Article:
From the very first frame, Bunny is the heart and soul of this movie, and Davis owns every second, giving her the sense of hope and gritty authenticity you'd expect from a film like this. One that has echoes of Ken Loach and sets out to damn the housing crisis of New Zealand, as well as the Family services throughout - the film knows deep down what it wants to do and does it well, in a movie that's blessed with beautiful and bountiful cinematography.

But it's here the conflict of the film begins - in every single decision (more or less) that Bunny King makes, she's inherently in the wrong, providing an ideological conflict that's hard to shake at times. And this is not the crusade of an anti-hero by any means, more a flawed human being floundering in the face of levels of just being human.

Perhaps, it's also the fact the film humanises everyone - bar one person - throughout, meaning there is no inherent bad guy or girl - there's a system that is failing all those within it.
The Justice of Bunny King: Film Review

Whereas Loach tends to build the tension and stir the pot, Thavat's film hinges on a narrative construction in its final third that feels tonally deaf, and leaves the viewer with extreme whiplash. 

And it's here that perhaps the film faces its greatest hurdle - whether an audience will go along with it, or whether this undermining of the drama and its subsequent credibility issues will alienate those who were already on a knife's edge watching someone flawed continue to make bad life choices that push her to the edge.

What rises above in The Justice of Bunny King is also a sense of family and whanau, the bonds created and the bonds tested by behaviours. It's here that Thavatt's film truly soars, rendering some scenes with real poignancy and depth.

Ultimately, with a damning of the New Zealand housing system clearly targeted, and a lead whose presence transcends some of the weaker material and moments, The Justice of Bunny King shows promise for its first time director - and continues to cement Davis as an actor to keep watch on - even if its final act feels too fantastical and too out there to cling to.

Wednesday, 28 July 2021

Jungle Cruise: Film Review

Jungle Cruise: Film Review

Cast: Dwayne Johnson, Emily Blunt, Jack Whitehall, Jesse Plemons, Paul Giamatti, Edgar Ramirez
Director: Jaume-Collet Serra

Based on the Disney theme park ride, and proving to be as fun and as corny as the ride itself, Jungle Cruise survives solely on Johnson and Blunt's easy chemistry, and Whitehall's reaction faces and comments.

Much like the titular Disney ride, Jungle Cruise coasts by on a fantastical adventure that will be familiar to Pirates fans, Indiana Jones’ questing and CGI baddies.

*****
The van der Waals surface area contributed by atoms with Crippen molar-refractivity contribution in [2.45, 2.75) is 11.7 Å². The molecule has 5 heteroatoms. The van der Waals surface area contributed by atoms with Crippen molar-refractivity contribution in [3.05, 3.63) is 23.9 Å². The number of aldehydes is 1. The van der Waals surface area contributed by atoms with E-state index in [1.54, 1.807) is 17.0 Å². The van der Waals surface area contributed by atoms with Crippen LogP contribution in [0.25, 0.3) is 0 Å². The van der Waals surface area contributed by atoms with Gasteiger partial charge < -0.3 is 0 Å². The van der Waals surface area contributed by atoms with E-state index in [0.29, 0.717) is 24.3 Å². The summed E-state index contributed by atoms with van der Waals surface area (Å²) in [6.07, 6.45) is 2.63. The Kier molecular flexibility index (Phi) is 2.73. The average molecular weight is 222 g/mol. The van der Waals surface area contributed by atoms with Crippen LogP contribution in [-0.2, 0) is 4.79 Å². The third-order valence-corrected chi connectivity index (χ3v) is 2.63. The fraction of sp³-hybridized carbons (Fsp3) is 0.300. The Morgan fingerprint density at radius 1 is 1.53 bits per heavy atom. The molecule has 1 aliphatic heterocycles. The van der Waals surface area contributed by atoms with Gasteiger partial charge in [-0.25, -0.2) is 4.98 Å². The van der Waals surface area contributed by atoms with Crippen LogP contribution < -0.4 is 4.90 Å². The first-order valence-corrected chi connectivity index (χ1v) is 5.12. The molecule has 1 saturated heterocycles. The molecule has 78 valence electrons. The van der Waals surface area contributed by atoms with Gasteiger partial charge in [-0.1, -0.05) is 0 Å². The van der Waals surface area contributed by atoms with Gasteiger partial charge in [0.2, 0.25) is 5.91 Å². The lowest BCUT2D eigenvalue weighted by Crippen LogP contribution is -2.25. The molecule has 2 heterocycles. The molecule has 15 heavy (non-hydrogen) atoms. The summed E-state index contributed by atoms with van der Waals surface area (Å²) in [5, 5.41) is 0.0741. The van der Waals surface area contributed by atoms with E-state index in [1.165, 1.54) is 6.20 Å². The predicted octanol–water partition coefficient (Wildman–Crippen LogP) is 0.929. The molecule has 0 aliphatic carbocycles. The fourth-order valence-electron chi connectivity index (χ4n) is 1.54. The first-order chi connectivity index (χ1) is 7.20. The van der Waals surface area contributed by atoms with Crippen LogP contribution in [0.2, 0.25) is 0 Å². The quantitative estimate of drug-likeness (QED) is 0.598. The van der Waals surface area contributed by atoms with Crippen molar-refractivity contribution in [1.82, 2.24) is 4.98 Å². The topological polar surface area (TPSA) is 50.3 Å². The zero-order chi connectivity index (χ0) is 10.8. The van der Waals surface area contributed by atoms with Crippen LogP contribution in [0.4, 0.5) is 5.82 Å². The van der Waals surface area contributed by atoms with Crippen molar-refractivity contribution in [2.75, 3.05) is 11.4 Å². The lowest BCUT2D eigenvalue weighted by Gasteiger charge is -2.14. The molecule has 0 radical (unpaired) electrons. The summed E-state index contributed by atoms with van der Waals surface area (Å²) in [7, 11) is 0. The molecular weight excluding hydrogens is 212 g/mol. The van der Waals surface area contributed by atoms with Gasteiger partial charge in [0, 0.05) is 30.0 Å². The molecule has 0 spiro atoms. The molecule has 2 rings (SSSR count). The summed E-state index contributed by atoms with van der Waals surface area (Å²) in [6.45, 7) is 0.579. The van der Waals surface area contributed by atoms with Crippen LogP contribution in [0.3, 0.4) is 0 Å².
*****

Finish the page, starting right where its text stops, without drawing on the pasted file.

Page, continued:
Jungle Cruise: Film Review

But it manages to do so with a great deal of charisma in its two leads Blunt and Johnson. The duo has an easy chemistry that feels quippy when it needs to be, and affable enough to feel threatened when danger emerges.

Johnson is Frank, the owner of a cruise ship that coasts the Amazon while he makes terrible puns for the punters (the first nod to the ride). Blunt is Lily, a woman bucking the trends of the World War II times by engaging in such escapades as searching for a mythical cure-all called the Tears of the Moon and by wearing pants instead of societal-expected skirts.

Also along for the ride is Whitehall’s MacGregor, Lily’s brother who can barely hide his contempt for the situation but who will never leave her side, for reasons that become clearer later on (but which has landed Disney in a world of complaints over how they've muddied his character.)

However, when the trio heads further into the deeps of the Amazon, it soon becomes clear they're not the only ones looking for the mystical....

Jungle Cruise has its highs, and its lows.
Jungle Cruise: Film Review

The emphasis early on is fun - and while some may feel it's derivative of many another action fantasy franchise and steals nods from The African Queen and Romancing the Stone, the production clearly has enjoyed doing so, giving the relationship between Blunt and Johnson the life and air it needs throughout.

But if anything, Jungle Cruise is Blunt's film first and foremost.

From an opening that clearly sets her credentials out, to minor moments like when she vocally refuses to take Frank's hand to be "led to rescue", this is perhaps one of Disney's most forward-thinking heroines. Depressingly though, despite a strong start, Lily falls into conventional tropes toward the end, possibly robbing her of some of the self-empowerment.

Plemons also offers a good character performance too, giving his German Prince Joachim a comedic edge that's hard to ignore, and he makes great fist of his limited moments on screen.

Johnson's solid as ever in Jungle Cruise, milking the gags for their worth and proving to be a game companion. However, when he's saddled with backstory and exposition, the overlong film falters and splutters, landing more on rocky terrain than it should.

In fact, it's here generally that Jungle Cruise falters - the introduction of Edgar Ramirez's clutch of CQI Conquistador baddies muddles proceedings and looks murkily executed on screen, with choppy editing not helping things either. Never really emerging as a major threat, they look more like extras jettisoned to the cutting room floor from a Pirates of the Caribbean movie of yesteryear.

All in all, Jungle Cruise is a fun but flawed expedition up the Amazon. It does offer some solid hijinks and hilarity early on, but it loses its way the deeper into the jungle it goes.